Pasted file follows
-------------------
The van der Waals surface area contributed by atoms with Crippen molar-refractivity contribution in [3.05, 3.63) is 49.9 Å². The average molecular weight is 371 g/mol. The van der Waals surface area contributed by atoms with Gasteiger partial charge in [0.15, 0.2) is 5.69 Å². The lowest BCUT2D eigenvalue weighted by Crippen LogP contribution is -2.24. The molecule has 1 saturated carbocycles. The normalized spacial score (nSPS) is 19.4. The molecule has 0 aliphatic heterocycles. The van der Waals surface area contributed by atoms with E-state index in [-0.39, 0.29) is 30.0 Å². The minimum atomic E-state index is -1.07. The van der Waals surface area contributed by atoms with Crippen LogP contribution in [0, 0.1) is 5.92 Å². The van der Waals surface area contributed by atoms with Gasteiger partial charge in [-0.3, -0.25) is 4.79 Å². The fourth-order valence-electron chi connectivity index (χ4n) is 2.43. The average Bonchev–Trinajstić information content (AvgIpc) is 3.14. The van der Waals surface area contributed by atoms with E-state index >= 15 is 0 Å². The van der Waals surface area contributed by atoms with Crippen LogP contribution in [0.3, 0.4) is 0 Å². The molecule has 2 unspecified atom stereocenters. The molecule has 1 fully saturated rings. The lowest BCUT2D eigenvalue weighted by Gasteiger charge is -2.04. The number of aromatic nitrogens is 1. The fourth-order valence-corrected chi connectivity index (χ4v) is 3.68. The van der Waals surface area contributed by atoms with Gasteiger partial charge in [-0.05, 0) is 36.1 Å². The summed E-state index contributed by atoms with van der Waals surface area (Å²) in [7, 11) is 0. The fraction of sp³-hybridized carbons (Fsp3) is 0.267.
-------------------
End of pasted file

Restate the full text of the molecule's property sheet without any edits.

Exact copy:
The van der Waals surface area contributed by atoms with Crippen molar-refractivity contribution in [3.05, 3.63) is 49.9 Å². The average molecular weight is 371 g/mol. The van der Waals surface area contributed by atoms with Gasteiger partial charge in [0.15, 0.2) is 5.69 Å². The lowest BCUT2D eigenvalue weighted by Crippen LogP contribution is -2.24. The molecule has 1 saturated carbocycles. The normalized spacial score (nSPS) is 19.4. The molecule has 0 aliphatic heterocycles. The van der Waals surface area contributed by atoms with E-state index in [-0.39, 0.29) is 30.0 Å². The minimum atomic E-state index is -1.07. The van der Waals surface area contributed by atoms with Crippen LogP contribution in [0, 0.1) is 5.92 Å². The van der Waals surface area contributed by atoms with Gasteiger partial charge in [-0.3, -0.25) is 4.79 Å². The fourth-order valence-electron chi connectivity index (χ4n) is 2.43. The average Bonchev–Trinajstić information content (AvgIpc) is 3.14. The van der Waals surface area contributed by atoms with E-state index >= 15 is 0 Å². The van der Waals surface area contributed by atoms with Crippen LogP contribution in [0.3, 0.4) is 0 Å². The molecule has 2 unspecified atom stereocenters. The molecule has 1 fully saturated rings. The lowest BCUT2D eigenvalue weighted by Gasteiger charge is -2.04. The number of aromatic nitrogens is 1. The fourth-order valence-corrected chi connectivity index (χ4v) is 3.68. The van der Waals surface area contributed by atoms with Gasteiger partial charge in [-0.05, 0) is 36.1 Å². The summed E-state index contributed by atoms with van der Waals surface area (Å²) in [7, 11) is 0. The fraction of sp³-hybridized carbons (Fsp3) is 0.267.